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Today, Malinga bowled an over with 4 leg-byes, but it was given a maiden over. Then I searched about that and got the details as,

If a bowler delivers a complete over without a run being scored from the bat (even though the opponents may have scored extras by means of byes or leg byes), he has achieved a maiden over. - Source.

I have a doubt, if the bowler bowls a wide or no-ball, will it be considered as a maiden?

The above statement only states about byes or leg-byes, wides and no-balls are also considered as extras. The wide can't be dealt with bat, but a no-ball can get contact with the bat.

So, the clear question is,

What are all the requirements for a maiden over?

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2 Answers 2

up vote 4 down vote accepted

Wides and no-balls are known as bowling extras and are counted against the bowler (think of the bowler being at fault for them), and therefore an over that includes any bowling extras cannot be a maiden over.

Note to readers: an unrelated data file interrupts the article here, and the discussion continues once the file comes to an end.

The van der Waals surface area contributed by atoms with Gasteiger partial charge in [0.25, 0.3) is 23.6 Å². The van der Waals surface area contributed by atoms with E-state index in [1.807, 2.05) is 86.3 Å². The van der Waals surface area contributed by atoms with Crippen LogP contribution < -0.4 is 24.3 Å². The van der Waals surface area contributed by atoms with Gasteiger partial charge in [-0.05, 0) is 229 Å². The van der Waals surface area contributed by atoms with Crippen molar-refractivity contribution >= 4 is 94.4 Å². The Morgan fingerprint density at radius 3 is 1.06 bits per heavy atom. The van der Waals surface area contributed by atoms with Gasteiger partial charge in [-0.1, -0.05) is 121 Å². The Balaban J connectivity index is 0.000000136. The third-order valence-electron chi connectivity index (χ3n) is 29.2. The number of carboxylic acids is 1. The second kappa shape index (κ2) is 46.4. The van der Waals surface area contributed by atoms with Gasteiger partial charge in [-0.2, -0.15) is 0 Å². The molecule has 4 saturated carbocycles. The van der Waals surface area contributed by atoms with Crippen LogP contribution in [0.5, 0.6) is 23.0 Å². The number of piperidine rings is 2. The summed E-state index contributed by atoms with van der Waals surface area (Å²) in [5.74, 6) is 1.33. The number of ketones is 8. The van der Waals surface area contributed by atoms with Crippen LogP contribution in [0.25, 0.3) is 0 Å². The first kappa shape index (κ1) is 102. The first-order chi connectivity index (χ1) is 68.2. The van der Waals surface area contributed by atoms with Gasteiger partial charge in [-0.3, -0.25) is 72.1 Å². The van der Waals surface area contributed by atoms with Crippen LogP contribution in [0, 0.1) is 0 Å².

Byes and leg-byes are, by contrast, known as fielding extras (think of the fielders being at fault - the wicketkeeper failing to take the ball, for instance) and do not count against the bowler, so a maiden over may include byes and leg-byes.

A maiden over, in short, is an over containing neither any runs off the bat nor any bowling extras (wides and no-balls).

Tom Smith's Umpiring and Scoring (one of the foremost, possibly the foremost, reference books on umpiring and scoring in cricket) has this to say:

A maiden over is one where no runs are conceded by the bowler, i.e. the striker has no scored any runs and there have been no bowling extras (No balls or Wides). It may include fielding extras (Byes, Leg byes or penalty runs).

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+1, add some references to accept –  Sports Fan Jun 14 '13 at 5:11
    
@SportsFan Added reference now. –  Spinner Jun 15 '13 at 10:52

Maiden over means,no runs in an over. it should not come from either bat or extras.

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